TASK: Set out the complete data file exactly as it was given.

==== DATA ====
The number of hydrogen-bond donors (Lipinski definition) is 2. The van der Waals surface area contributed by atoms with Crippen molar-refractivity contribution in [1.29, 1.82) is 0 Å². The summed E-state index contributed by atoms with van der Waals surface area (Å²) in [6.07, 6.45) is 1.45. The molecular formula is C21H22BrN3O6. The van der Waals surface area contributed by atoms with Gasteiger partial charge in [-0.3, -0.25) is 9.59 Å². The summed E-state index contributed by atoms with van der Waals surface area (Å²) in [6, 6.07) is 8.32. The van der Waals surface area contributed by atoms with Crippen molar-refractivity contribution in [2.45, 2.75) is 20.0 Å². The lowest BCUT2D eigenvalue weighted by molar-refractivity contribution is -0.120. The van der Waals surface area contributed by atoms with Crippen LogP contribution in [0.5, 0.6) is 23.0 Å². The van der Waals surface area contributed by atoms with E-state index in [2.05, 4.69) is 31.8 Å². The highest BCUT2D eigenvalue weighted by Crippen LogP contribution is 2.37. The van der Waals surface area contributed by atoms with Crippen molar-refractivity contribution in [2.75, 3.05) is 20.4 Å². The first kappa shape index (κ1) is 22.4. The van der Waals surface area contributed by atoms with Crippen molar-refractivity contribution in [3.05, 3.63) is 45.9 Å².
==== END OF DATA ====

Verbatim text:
The number of hydrogen-bond donors (Lipinski definition) is 2. The van der Waals surface area contributed by atoms with Crippen molar-refractivity contribution in [1.29, 1.82) is 0 Å². The summed E-state index contributed by atoms with van der Waals surface area (Å²) in [6.07, 6.45) is 1.45. The molecular formula is C21H22BrN3O6. The van der Waals surface area contributed by atoms with Gasteiger partial charge in [-0.3, -0.25) is 9.59 Å². The summed E-state index contributed by atoms with van der Waals surface area (Å²) in [6, 6.07) is 8.32. The van der Waals surface area contributed by atoms with Crippen molar-refractivity contribution in [2.45, 2.75) is 20.0 Å². The lowest BCUT2D eigenvalue weighted by molar-refractivity contribution is -0.120. The van der Waals surface area contributed by atoms with Crippen LogP contribution in [0.5, 0.6) is 23.0 Å². The van der Waals surface area contributed by atoms with E-state index in [2.05, 4.69) is 31.8 Å². The highest BCUT2D eigenvalue weighted by Crippen LogP contribution is 2.37. The van der Waals surface area contributed by atoms with Crippen molar-refractivity contribution in [2.75, 3.05) is 20.4 Å². The first kappa shape index (κ1) is 22.4. The van der Waals surface area contributed by atoms with Crippen molar-refractivity contribution in [3.05, 3.63) is 45.9 Å².